Aim for the Top

I don’t expect your sympathy. Anime for you is a free choice. You find something to love and then you love it day after day, hour after hour. Modern technology has created binge fandom, consuming entire serials in marathon sessions. Some anime, like Gantz, seem tailored to this market, designed to be watched in real-time, without week-long gaps between episodes. Which is great, if you like it to begin with. Some anime, however, feel like you are trying to pull out your own teeth.

You can switch off. You can dismiss the awful Schoolgirl Milky Crisis and move on to something else, all memory gone of your wasted 25 minutes. I have to keep watching; it’s my job. Which is why I do my very best not to pull the term “classic” unless I’m really going to use it. A classic shouldn’t be some antique show the distributor acquired by accident and feels obliged to hype. It shouldn’t be some old has-been, shuffled onto a small screen where the age doesn’t show so badly. It should be something that stands the test of time. Something like Gunbuster.

For its wartime echoes and its maudlin pathos; for its superb voice-acting and peerless script; for its kamikaze students and its red-haired Russian bad girl; for the misleadingly dumb beginning, which lurches into a gripping space war drama; for all these things and more, Gunbuster is my favorite anime.

Gunbuster has shadowed me through every step of my career, all around the world. When I was at college in Japan, Gunbuster was the anime shown in Sociology as a discussion point on the Japanese school system. When I lectured on anime translation in Scotland, the US edition of Gunbuster was my object lesson in excellence; at an animation conference in Wales, I used it to demonstrate jiggling fan service at work; at a Norwegian film festival, it was my clip to demonstrate wartime analogies; at a Finnish convention, the last episode was used to show the power of black-and-white filmmaking. Ten years ago, Gunbuster was the litmus test of my independence, when, much as I adored it, I refused to work on a UK version that I disapproved of – missing footage, with pathetic extras and a poor transfer.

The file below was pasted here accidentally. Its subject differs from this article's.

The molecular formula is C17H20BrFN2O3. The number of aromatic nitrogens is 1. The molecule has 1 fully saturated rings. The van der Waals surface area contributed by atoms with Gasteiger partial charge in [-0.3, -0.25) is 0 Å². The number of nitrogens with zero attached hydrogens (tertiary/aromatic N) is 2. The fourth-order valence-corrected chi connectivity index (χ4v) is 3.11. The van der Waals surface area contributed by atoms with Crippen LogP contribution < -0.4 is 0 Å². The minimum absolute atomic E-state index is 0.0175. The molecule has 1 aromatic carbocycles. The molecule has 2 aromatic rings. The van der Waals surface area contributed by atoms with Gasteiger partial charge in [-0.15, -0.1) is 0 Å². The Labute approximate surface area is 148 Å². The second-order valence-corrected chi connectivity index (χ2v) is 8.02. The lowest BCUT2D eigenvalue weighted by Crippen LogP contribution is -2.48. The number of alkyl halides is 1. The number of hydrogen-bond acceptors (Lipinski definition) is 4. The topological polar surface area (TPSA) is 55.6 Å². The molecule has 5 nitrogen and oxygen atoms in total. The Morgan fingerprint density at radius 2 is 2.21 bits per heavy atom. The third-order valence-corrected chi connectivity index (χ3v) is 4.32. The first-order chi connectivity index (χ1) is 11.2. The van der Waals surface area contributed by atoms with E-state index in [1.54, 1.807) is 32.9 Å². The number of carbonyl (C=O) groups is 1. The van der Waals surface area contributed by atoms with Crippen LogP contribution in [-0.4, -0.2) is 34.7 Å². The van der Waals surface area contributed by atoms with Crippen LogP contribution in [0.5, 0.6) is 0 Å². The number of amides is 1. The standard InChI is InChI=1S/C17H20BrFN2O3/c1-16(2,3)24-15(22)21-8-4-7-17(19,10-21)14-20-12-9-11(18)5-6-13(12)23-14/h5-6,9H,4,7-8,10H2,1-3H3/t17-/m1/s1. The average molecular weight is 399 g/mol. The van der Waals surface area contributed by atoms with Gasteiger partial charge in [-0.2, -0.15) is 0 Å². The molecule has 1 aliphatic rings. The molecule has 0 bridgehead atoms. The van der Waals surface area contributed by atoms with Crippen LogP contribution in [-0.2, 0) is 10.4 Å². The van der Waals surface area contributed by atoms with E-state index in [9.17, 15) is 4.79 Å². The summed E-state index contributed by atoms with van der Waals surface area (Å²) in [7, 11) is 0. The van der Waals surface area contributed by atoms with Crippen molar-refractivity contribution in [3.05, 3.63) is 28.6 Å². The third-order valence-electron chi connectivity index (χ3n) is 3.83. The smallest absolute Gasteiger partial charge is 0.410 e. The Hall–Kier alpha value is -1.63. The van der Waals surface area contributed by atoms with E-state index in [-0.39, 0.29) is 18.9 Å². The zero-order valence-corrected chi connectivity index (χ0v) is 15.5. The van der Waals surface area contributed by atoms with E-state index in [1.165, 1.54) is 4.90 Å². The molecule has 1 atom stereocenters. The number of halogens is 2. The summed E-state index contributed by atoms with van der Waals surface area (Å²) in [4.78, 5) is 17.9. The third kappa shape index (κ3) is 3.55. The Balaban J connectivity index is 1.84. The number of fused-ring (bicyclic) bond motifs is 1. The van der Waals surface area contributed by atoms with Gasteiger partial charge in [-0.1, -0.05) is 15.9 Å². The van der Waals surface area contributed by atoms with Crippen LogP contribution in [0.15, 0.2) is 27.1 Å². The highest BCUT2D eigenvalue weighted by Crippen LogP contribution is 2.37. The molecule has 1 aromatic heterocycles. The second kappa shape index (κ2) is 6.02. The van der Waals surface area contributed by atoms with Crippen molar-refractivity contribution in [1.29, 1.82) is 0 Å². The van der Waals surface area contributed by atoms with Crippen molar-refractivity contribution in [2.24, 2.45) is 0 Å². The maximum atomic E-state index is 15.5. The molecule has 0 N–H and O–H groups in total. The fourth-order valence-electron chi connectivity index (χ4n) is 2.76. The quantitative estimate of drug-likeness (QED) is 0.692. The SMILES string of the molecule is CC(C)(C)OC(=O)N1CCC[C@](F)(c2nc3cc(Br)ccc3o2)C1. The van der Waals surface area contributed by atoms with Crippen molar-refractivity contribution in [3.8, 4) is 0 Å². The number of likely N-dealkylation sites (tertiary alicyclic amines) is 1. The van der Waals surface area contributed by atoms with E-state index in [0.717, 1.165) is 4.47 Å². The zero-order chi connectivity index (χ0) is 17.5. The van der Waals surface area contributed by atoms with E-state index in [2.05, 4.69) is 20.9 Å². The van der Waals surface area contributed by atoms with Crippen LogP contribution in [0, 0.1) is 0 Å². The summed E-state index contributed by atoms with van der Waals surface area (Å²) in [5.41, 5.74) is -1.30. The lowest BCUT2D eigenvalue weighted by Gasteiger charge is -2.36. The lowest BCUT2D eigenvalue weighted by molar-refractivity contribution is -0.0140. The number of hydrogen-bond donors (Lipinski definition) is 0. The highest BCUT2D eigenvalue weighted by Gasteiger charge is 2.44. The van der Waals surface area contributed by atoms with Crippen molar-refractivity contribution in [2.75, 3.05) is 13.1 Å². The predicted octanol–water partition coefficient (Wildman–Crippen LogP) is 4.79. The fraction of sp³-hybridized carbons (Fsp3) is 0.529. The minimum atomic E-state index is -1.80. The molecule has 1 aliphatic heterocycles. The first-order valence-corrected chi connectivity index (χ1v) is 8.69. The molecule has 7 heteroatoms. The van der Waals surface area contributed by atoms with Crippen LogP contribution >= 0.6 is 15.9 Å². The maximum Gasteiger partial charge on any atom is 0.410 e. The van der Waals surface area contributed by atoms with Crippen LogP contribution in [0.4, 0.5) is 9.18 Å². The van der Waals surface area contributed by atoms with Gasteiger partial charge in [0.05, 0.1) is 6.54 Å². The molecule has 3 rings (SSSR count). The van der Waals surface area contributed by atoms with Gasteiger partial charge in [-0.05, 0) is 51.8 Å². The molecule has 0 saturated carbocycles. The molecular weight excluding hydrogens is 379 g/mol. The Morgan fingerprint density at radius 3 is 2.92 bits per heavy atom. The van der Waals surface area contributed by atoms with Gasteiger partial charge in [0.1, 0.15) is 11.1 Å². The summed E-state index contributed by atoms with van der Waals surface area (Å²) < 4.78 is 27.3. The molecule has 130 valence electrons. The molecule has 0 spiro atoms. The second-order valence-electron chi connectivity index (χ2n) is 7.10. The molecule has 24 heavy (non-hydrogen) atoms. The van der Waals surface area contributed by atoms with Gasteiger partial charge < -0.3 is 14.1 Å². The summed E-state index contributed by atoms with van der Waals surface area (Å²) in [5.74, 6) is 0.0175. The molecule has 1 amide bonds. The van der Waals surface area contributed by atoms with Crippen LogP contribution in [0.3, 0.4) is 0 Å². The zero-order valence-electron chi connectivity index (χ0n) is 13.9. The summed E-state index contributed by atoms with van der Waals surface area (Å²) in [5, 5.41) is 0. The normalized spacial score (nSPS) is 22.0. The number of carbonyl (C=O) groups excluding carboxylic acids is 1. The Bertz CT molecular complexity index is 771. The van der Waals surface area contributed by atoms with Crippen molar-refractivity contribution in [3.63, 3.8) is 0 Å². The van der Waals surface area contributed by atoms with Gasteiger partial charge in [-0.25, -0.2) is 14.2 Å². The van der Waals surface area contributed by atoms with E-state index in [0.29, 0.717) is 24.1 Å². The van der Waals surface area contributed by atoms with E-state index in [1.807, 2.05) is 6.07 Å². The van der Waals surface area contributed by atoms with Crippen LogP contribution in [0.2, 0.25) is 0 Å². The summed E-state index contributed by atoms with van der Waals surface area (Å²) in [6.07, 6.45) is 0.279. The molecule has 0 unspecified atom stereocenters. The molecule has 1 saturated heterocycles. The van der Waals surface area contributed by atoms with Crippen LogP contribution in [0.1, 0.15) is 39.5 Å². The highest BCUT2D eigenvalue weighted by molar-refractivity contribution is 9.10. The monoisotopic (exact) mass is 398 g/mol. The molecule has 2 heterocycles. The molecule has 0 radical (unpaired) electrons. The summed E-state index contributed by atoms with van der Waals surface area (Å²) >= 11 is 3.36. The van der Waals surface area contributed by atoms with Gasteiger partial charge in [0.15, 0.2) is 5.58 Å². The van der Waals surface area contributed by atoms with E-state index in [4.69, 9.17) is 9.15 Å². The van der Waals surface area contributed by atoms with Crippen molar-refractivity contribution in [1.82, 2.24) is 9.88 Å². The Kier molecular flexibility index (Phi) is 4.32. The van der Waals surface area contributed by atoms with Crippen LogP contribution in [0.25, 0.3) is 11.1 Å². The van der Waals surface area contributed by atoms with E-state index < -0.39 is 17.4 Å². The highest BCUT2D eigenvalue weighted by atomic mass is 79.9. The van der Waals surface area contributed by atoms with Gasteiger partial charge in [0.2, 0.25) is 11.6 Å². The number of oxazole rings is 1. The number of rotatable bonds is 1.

It was only a few years ago that a translator told me Tokyo audiences would simply not comprehend my references to Gunbuster. It was old news, he said. It was an obscure video show from the late 1980s, gone and forgotten. Now that the otaku generation are running the anime business, the latest edition of Gunbuster comes complete with scholarly sleeve notes calling it a landmark in anime history. Critic Ryusuke Hikawa argues that Gunbuster is the grandfather of much in modern anime – it has the passion of Evangelion, the yearning of Voices of a Distant Star, and the “fan service” and self-referentiality of Genshiken. It placed the token female of anime cliché front and center, cunningly twisting the traditions of girls’ entertainment for a new and unexpected purpose – entertaining boys.

Gunbuster has been hard to find for many years, tied up in rights issues. I’m glad it’s coming back. It feels like I’ve been waiting 12,000 years.

This article originally appeared in Newtype USA, October 2006. Jonathan Clements is the author of Anime: A History.